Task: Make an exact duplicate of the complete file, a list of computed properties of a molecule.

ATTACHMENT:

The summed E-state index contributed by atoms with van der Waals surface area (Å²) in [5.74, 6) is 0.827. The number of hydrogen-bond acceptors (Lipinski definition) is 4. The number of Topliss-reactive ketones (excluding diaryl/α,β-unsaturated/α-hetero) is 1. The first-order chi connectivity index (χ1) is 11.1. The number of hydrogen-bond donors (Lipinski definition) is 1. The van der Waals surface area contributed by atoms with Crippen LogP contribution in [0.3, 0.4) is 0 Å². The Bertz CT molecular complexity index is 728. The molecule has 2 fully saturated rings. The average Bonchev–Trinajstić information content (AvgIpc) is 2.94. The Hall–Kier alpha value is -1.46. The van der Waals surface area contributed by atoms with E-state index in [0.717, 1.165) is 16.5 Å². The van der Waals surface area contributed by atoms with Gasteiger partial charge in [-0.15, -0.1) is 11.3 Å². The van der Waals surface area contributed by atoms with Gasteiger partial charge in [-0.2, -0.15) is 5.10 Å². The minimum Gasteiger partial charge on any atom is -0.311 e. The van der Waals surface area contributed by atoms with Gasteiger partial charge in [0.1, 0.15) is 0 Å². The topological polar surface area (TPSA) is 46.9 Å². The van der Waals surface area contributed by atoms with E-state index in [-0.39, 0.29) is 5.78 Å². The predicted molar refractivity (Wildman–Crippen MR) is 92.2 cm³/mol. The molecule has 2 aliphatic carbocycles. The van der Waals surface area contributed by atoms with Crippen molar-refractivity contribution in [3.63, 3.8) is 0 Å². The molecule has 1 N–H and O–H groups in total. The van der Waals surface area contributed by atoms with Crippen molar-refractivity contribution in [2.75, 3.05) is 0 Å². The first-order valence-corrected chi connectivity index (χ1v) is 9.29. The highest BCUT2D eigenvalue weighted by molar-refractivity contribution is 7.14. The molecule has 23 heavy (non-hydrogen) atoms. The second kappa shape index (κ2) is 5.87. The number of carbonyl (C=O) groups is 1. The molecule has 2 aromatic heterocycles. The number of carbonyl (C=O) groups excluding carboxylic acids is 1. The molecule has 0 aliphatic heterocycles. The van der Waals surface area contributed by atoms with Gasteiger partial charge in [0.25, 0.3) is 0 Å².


The summed E-state index contributed by atoms with van der Waals surface area (Å²) in [5.74, 6) is 0.827. The number of hydrogen-bond acceptors (Lipinski definition) is 4. The number of Topliss-reactive ketones (excluding diaryl/α,β-unsaturated/α-hetero) is 1. The first-order chi connectivity index (χ1) is 11.1. The number of hydrogen-bond donors (Lipinski definition) is 1. The van der Waals surface area contributed by atoms with Crippen LogP contribution in [0.3, 0.4) is 0 Å². The Bertz CT molecular complexity index is 728. The molecule has 2 fully saturated rings. The average Bonchev–Trinajstić information content (AvgIpc) is 2.94. The Hall–Kier alpha value is -1.46. The van der Waals surface area contributed by atoms with E-state index in [0.717, 1.165) is 16.5 Å². The van der Waals surface area contributed by atoms with Gasteiger partial charge in [-0.15, -0.1) is 11.3 Å². The van der Waals surface area contributed by atoms with Gasteiger partial charge in [-0.2, -0.15) is 5.10 Å². The minimum Gasteiger partial charge on any atom is -0.311 e. The van der Waals surface area contributed by atoms with Gasteiger partial charge in [0.1, 0.15) is 0 Å². The topological polar surface area (TPSA) is 46.9 Å². The van der Waals surface area contributed by atoms with E-state index in [-0.39, 0.29) is 5.78 Å². The predicted molar refractivity (Wildman–Crippen MR) is 92.2 cm³/mol. The molecule has 2 aliphatic carbocycles. The van der Waals surface area contributed by atoms with Crippen molar-refractivity contribution in [3.63, 3.8) is 0 Å². The molecule has 1 N–H and O–H groups in total. The van der Waals surface area contributed by atoms with Crippen molar-refractivity contribution in [2.75, 3.05) is 0 Å². The first-order valence-corrected chi connectivity index (χ1v) is 9.29. The highest BCUT2D eigenvalue weighted by molar-refractivity contribution is 7.14. The molecule has 23 heavy (non-hydrogen) atoms. The second kappa shape index (κ2) is 5.87. The number of carbonyl (C=O) groups is 1. The molecule has 2 aromatic heterocycles. The number of carbonyl (C=O) groups excluding carboxylic acids is 1. The molecule has 0 aliphatic heterocycles. The van der Waals surface area contributed by atoms with Gasteiger partial charge in [0.25, 0.3) is 0 Å².